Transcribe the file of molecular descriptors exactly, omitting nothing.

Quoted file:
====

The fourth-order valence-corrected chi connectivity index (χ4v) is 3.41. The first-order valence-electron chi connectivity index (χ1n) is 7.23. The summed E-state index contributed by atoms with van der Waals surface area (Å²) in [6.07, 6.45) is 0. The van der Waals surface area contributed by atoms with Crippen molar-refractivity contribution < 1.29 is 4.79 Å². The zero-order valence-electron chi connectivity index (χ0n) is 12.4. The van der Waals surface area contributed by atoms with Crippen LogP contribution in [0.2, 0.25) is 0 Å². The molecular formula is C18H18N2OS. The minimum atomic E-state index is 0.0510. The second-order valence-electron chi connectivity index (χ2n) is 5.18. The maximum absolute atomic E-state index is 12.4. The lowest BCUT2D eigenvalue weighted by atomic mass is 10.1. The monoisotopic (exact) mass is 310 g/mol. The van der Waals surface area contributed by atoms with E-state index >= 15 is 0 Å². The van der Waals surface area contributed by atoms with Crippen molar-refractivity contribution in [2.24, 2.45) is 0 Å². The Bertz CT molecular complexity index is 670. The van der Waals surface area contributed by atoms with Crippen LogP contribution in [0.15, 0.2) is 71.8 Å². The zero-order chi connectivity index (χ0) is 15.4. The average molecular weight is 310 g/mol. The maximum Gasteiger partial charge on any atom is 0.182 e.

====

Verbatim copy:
The fourth-order valence-corrected chi connectivity index (χ4v) is 3.41. The first-order valence-electron chi connectivity index (χ1n) is 7.23. The summed E-state index contributed by atoms with van der Waals surface area (Å²) in [6.07, 6.45) is 0. The van der Waals surface area contributed by atoms with Crippen molar-refractivity contribution < 1.29 is 4.79 Å². The zero-order valence-electron chi connectivity index (χ0n) is 12.4. The van der Waals surface area contributed by atoms with Crippen LogP contribution in [0.2, 0.25) is 0 Å². The molecular formula is C18H18N2OS. The minimum atomic E-state index is 0.0510. The second-order valence-electron chi connectivity index (χ2n) is 5.18. The maximum absolute atomic E-state index is 12.4. The lowest BCUT2D eigenvalue weighted by atomic mass is 10.1. The monoisotopic (exact) mass is 310 g/mol. The van der Waals surface area contributed by atoms with E-state index >= 15 is 0 Å². The van der Waals surface area contributed by atoms with Crippen molar-refractivity contribution in [2.24, 2.45) is 0 Å². The Bertz CT molecular complexity index is 670. The van der Waals surface area contributed by atoms with Crippen LogP contribution in [0.15, 0.2) is 71.8 Å². The zero-order chi connectivity index (χ0) is 15.4. The average molecular weight is 310 g/mol. The maximum Gasteiger partial charge on any atom is 0.182 e.